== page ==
All cereals, except rice, are susceptible to rust. Wheat, maize, barley, millet, triticale, and oats all get rust. The spores of rust fungi land on a host plant, germinate, and grow toward a stomatal pore on the leaf surface to initiate infection. Rust infections produce red or yellow pustulating spores that give infected plants a “rusty” look. In susceptible plants, rust cuts off the plants’ ability to photosynthesise nutrients in their leaves and transport nutrients in their stems, causing stems to weaken and plants to fall over, making what little yield there is nearly impossible to harvest.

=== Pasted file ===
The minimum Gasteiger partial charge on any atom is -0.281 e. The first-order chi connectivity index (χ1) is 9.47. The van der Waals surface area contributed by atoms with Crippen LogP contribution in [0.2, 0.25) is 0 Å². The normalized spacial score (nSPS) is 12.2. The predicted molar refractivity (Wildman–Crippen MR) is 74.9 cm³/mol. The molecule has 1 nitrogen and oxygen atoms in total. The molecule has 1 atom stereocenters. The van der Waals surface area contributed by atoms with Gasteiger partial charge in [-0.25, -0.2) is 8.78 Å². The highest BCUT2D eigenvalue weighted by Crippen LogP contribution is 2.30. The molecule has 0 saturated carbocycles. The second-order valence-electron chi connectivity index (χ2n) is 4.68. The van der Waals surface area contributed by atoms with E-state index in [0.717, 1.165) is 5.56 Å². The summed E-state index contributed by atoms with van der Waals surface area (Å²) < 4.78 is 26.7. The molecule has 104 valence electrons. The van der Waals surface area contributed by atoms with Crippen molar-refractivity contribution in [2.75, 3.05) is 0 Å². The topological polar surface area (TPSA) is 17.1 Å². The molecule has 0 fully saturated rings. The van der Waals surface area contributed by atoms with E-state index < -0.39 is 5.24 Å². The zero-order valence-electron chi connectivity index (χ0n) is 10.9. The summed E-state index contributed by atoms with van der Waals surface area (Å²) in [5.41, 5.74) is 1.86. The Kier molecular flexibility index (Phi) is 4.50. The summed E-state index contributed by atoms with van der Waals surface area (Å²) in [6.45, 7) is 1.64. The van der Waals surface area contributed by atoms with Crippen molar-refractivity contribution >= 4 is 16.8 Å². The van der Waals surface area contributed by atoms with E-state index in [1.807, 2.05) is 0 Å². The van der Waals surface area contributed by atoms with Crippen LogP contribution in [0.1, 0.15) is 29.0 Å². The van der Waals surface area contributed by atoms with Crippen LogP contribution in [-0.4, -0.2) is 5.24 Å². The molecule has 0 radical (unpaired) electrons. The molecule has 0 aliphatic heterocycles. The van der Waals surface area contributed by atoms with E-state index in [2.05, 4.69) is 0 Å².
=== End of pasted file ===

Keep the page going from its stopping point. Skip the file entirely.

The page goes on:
Rice, the “stainless steel” among cereal grasses, has long intrigued plant breeders and plant pathologists. For decades scientists have believed that, by discovering the genes that make rice immune to rusts, they might be able to introduce these genes into other cereal grains such as wheat and maize.